National Poetry Month is here and with it a second series of Poets on Couches. In these videograms, poets read and discuss the poems that helps them through these strange times – they send straight from their couches to yours. These readings bring intimacy into our spaces of isolation, both through the affinity of poetry and the warmth of being able to speak to one another over distances.
“Letters in Winter”
by Maya C. Popa
Issue No. 236 (spring 2021)
There are no more leaves on this tree
on which a bird is sitting this morning
the snowy sky that never arrives
The sun itself hardly rises. In the cloud cover
Nothing, it’s easy to be afraid
overlooked by something that was meant
bear. It is difficult to think clearly today
through pain, some actual,
most presented; future pain I try lame
to prepare for it by turning your voice
in my head or I imagine the day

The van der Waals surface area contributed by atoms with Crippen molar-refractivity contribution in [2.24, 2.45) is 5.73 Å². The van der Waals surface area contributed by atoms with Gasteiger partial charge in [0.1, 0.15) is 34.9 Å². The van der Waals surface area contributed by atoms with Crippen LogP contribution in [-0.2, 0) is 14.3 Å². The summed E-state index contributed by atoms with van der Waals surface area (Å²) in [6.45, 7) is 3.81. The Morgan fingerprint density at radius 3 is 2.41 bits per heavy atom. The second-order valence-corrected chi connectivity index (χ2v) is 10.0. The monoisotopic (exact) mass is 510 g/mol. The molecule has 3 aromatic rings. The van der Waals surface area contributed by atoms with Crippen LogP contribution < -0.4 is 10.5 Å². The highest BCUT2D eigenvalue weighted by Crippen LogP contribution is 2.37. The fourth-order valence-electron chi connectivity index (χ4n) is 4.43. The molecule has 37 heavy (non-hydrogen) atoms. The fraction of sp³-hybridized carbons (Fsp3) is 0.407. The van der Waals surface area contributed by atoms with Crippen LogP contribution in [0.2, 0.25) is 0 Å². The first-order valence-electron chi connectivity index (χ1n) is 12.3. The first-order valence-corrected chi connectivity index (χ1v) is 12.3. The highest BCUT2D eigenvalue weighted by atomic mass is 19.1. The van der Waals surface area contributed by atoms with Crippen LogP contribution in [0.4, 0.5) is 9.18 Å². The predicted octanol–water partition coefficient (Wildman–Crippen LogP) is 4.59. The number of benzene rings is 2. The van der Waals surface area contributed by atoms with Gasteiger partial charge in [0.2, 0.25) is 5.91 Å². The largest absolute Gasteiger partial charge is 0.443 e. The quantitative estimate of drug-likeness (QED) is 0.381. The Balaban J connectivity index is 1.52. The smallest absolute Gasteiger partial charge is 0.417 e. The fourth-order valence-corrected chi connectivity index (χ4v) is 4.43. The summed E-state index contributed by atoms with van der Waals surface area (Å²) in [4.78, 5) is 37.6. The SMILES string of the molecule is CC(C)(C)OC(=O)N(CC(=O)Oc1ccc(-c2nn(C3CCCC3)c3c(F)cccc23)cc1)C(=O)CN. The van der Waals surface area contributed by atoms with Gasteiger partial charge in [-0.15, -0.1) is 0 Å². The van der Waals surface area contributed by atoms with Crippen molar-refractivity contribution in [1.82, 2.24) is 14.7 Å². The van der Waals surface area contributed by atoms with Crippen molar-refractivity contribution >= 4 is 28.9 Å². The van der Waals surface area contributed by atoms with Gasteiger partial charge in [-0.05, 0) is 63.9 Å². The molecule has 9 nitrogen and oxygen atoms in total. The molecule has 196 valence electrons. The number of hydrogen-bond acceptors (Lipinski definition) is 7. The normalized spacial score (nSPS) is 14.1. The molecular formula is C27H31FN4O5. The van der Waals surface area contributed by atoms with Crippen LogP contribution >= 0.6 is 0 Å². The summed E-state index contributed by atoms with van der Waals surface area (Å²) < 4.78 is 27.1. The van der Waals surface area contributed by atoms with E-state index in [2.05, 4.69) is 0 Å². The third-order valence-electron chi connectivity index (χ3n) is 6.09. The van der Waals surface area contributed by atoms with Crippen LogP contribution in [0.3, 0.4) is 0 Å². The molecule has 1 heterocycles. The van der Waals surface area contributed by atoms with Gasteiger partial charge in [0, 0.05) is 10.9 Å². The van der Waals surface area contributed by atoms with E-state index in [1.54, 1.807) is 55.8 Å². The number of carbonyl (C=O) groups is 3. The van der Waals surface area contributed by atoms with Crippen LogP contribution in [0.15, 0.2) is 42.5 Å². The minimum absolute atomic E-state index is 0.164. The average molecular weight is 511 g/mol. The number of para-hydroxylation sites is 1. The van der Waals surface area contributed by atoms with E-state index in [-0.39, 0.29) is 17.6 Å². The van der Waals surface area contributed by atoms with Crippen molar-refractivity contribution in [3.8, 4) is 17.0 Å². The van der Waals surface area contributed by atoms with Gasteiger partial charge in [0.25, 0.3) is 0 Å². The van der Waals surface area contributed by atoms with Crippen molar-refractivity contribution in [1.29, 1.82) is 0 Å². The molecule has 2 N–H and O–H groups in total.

I’m not going to hug my father anymore, his grip
for the time being, but still desperate.
In the café, a woman describes lilacs
in your garden. She speaks of spring
life after this. The first thing
to go when I close the book between us
is the book; Silence, his own alphabet,
and still something so dear about it.
Spring is coming, I say over and over again.
I will ask that what I have lost does not grow back.
I see how winter forbids:
the heart grows by diminishing everything else
and demands that we keep trying.
I’m trying. But oh, to understand us
any of us, and not to mourn?
Carrie Fountain is the author of three volumes of poetry, the last one The livingand serves as the Texas Poet Award Winner.